#2

Cool. Thanks for reporting your experiences!

With my Etherwave, the distances do get tighter towards the antenna as well, but maybe the proximity of a big case makes it worse in the Doepfer modules. I can cover a couple of octaves before it gets really difficult.

I usually set the pitch range so that when I stand almost at arms length from the antenna, I can reach the lowest point (“zero beat”) when I move my right hand back near my chest. The idea is that you can cover the entire range by moving your forearm/hand while the rest of your body stays perfectly still. But you can also set the range wider, beyond your standing position: that way you can’t cover it entirely by just moving your arm forward, but the part you do cover is a little more stretched out, and therefore more forgiving.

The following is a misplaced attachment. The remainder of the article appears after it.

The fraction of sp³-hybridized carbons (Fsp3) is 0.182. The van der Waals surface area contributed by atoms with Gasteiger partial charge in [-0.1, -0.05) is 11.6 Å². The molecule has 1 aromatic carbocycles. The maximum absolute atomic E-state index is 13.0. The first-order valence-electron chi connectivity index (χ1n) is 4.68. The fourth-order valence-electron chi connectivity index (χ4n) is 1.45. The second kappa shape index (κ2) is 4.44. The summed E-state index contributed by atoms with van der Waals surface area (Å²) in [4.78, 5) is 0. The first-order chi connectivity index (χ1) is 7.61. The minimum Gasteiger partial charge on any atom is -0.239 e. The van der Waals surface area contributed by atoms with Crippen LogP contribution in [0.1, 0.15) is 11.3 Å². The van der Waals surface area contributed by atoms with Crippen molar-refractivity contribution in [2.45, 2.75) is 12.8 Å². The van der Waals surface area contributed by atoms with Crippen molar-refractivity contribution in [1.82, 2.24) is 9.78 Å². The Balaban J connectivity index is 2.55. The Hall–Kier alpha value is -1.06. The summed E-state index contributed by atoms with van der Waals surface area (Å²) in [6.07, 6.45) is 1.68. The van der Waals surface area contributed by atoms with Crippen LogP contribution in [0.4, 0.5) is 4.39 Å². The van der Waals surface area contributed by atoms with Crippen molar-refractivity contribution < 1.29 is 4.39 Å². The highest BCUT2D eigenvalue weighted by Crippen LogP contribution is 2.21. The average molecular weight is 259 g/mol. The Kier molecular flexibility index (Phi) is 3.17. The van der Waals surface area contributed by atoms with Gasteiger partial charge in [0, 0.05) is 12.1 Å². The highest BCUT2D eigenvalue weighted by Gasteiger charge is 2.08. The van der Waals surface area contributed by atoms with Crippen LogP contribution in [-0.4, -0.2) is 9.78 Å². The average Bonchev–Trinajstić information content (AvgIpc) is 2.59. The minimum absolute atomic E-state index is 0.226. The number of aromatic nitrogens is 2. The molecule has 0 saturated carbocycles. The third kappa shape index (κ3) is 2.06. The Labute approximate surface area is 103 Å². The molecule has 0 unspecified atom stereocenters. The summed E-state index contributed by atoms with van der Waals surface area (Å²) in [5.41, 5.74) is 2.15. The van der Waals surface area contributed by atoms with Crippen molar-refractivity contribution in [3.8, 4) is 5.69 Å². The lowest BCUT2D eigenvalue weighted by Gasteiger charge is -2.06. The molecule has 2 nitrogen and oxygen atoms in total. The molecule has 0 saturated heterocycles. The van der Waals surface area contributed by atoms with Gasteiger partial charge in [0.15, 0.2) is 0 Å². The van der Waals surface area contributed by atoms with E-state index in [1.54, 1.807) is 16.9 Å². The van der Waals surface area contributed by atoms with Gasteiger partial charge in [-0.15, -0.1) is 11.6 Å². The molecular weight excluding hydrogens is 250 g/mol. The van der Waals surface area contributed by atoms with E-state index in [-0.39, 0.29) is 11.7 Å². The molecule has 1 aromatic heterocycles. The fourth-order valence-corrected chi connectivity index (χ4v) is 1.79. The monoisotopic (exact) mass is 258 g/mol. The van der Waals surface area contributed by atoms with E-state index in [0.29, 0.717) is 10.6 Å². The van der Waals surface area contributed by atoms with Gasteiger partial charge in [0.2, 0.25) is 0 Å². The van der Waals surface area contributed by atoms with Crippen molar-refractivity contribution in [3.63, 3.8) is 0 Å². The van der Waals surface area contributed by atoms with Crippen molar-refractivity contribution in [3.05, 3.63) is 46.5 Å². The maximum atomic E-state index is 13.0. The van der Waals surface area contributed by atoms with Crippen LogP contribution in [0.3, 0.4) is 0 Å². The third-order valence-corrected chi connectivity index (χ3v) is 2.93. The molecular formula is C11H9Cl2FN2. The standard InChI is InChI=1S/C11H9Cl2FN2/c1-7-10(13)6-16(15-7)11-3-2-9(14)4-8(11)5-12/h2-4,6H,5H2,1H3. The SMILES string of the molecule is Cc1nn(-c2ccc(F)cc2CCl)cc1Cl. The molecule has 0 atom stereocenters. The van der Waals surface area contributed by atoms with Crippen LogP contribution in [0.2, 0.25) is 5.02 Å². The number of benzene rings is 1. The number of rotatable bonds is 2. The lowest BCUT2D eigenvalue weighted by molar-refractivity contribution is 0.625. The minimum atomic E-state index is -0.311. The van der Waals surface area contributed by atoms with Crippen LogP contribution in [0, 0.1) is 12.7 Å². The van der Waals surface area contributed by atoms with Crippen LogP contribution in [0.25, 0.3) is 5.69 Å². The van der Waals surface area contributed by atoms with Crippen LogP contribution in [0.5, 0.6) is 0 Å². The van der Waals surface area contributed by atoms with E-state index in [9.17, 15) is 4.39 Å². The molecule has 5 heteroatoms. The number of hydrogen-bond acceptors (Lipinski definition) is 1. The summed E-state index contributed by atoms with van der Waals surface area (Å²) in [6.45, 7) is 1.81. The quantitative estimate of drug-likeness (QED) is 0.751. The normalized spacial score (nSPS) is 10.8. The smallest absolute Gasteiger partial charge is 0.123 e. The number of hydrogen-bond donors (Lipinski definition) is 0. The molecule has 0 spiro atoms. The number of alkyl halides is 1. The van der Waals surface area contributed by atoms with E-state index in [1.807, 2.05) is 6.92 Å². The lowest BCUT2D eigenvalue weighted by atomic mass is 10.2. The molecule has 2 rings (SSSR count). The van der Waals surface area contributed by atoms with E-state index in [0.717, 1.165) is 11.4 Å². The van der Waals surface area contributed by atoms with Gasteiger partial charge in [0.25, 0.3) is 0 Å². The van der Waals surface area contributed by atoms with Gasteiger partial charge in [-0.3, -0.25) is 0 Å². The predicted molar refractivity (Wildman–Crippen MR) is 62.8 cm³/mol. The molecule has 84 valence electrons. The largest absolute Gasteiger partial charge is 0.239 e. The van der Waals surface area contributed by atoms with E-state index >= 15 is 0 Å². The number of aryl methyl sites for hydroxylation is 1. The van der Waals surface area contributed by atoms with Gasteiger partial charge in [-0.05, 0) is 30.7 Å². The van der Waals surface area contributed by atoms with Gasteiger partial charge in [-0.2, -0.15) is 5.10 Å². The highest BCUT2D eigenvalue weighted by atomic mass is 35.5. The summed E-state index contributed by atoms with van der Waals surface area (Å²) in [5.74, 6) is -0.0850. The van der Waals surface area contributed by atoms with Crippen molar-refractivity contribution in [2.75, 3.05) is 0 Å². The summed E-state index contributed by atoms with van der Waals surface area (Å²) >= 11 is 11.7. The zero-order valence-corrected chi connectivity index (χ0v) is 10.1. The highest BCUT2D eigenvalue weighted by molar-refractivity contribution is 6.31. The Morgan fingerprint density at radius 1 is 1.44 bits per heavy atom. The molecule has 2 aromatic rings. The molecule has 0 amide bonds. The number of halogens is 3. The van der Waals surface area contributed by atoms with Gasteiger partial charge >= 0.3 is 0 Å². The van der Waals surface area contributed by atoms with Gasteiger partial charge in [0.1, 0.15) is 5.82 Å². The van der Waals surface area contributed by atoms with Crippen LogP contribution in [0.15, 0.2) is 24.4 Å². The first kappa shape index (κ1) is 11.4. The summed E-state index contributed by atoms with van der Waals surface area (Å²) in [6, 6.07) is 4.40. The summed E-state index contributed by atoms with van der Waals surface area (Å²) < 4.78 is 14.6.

For theremin-style control inside your rack, the traditional antenna system will probably always be problematic. It senses in all directions, so your rack itself and anything you do in front of it – wiggling, playing, patching – will affect it. I would imagine that the infrared light system in the Koma Kommander described in the other thread is a little more directional, only registering what happens directly in front of the sensors, and therefore more playable in a cramped setting? But I don’t know if something similar exists as a module.


#3

The Moog theremins have CV out, at least I know the Theremini does for sure, I imagine they’d be quite a bit easier to play (and they look and sound gorgeous).


#4

Maybe you could stick it through a scaler or cv quantizer?


#5